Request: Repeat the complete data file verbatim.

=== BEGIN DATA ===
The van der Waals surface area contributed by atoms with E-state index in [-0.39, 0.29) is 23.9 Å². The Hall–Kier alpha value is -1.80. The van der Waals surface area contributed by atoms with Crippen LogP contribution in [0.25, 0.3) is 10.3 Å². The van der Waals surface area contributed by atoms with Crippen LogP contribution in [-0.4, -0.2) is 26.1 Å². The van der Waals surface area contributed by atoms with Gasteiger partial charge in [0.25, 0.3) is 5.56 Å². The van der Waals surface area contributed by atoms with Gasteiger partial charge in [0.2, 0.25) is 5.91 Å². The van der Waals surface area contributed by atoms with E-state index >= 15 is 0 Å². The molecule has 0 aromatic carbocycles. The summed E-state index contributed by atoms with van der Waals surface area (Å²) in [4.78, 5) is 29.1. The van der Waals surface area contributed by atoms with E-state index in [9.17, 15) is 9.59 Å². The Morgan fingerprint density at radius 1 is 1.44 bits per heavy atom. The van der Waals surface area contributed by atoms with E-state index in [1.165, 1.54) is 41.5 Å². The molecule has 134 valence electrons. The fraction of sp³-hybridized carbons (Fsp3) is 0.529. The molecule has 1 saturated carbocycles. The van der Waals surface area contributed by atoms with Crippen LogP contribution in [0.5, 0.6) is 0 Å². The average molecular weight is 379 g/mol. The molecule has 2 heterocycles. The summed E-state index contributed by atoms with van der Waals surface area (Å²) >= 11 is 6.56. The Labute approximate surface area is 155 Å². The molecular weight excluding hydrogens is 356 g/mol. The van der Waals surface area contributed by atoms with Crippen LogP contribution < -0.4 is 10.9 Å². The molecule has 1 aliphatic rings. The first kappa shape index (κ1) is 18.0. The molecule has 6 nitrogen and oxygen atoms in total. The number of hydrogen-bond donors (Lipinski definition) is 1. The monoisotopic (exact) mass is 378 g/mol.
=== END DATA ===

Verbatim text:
The van der Waals surface area contributed by atoms with E-state index in [-0.39, 0.29) is 23.9 Å². The Hall–Kier alpha value is -1.80. The van der Waals surface area contributed by atoms with Crippen LogP contribution in [0.25, 0.3) is 10.3 Å². The van der Waals surface area contributed by atoms with Crippen LogP contribution in [-0.4, -0.2) is 26.1 Å². The van der Waals surface area contributed by atoms with Gasteiger partial charge in [0.25, 0.3) is 5.56 Å². The van der Waals surface area contributed by atoms with Gasteiger partial charge in [0.2, 0.25) is 5.91 Å². The van der Waals surface area contributed by atoms with E-state index >= 15 is 0 Å². The molecule has 0 aromatic carbocycles. The summed E-state index contributed by atoms with van der Waals surface area (Å²) in [4.78, 5) is 29.1. The van der Waals surface area contributed by atoms with E-state index in [9.17, 15) is 9.59 Å². The Morgan fingerprint density at radius 1 is 1.44 bits per heavy atom. The van der Waals surface area contributed by atoms with E-state index in [1.165, 1.54) is 41.5 Å². The molecule has 134 valence electrons. The fraction of sp³-hybridized carbons (Fsp3) is 0.529. The molecule has 1 saturated carbocycles. The van der Waals surface area contributed by atoms with Crippen LogP contribution in [0.5, 0.6) is 0 Å². The average molecular weight is 379 g/mol. The molecule has 2 heterocycles. The summed E-state index contributed by atoms with van der Waals surface area (Å²) >= 11 is 6.56. The Labute approximate surface area is 155 Å². The molecular weight excluding hydrogens is 356 g/mol. The van der Waals surface area contributed by atoms with Crippen LogP contribution < -0.4 is 10.9 Å². The molecule has 1 aliphatic rings. The first kappa shape index (κ1) is 18.0. The molecule has 6 nitrogen and oxygen atoms in total. The number of hydrogen-bond donors (Lipinski definition) is 1. The monoisotopic (exact) mass is 378 g/mol.